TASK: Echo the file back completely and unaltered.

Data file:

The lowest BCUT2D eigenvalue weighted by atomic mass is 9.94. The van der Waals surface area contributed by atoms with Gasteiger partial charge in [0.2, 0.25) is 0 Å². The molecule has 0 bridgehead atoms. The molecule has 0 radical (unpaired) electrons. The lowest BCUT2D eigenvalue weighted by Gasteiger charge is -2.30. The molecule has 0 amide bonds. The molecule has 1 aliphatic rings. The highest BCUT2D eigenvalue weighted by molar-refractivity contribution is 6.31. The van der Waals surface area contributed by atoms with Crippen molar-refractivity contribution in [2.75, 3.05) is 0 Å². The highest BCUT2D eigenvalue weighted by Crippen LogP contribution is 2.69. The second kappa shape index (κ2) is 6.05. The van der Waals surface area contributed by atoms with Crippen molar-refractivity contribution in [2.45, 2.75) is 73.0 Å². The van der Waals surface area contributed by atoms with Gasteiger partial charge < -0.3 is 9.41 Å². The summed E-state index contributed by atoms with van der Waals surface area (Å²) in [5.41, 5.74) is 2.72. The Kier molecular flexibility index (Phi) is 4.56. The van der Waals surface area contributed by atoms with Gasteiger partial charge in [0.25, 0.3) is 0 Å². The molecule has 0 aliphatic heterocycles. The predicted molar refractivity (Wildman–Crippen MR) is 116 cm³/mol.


The lowest BCUT2D eigenvalue weighted by atomic mass is 9.94. The van der Waals surface area contributed by atoms with Gasteiger partial charge in [0.2, 0.25) is 0 Å². The molecule has 0 bridgehead atoms. The molecule has 0 radical (unpaired) electrons. The lowest BCUT2D eigenvalue weighted by Gasteiger charge is -2.30. The molecule has 0 amide bonds. The molecule has 1 aliphatic rings. The highest BCUT2D eigenvalue weighted by molar-refractivity contribution is 6.31. The van der Waals surface area contributed by atoms with Crippen molar-refractivity contribution in [2.75, 3.05) is 0 Å². The highest BCUT2D eigenvalue weighted by Crippen LogP contribution is 2.69. The second kappa shape index (κ2) is 6.05. The van der Waals surface area contributed by atoms with Crippen molar-refractivity contribution in [2.45, 2.75) is 73.0 Å². The van der Waals surface area contributed by atoms with Gasteiger partial charge < -0.3 is 9.41 Å². The summed E-state index contributed by atoms with van der Waals surface area (Å²) in [5.41, 5.74) is 2.72. The Kier molecular flexibility index (Phi) is 4.56. The van der Waals surface area contributed by atoms with Gasteiger partial charge in [0.25, 0.3) is 0 Å². The molecule has 0 aliphatic heterocycles. The predicted molar refractivity (Wildman–Crippen MR) is 116 cm³/mol.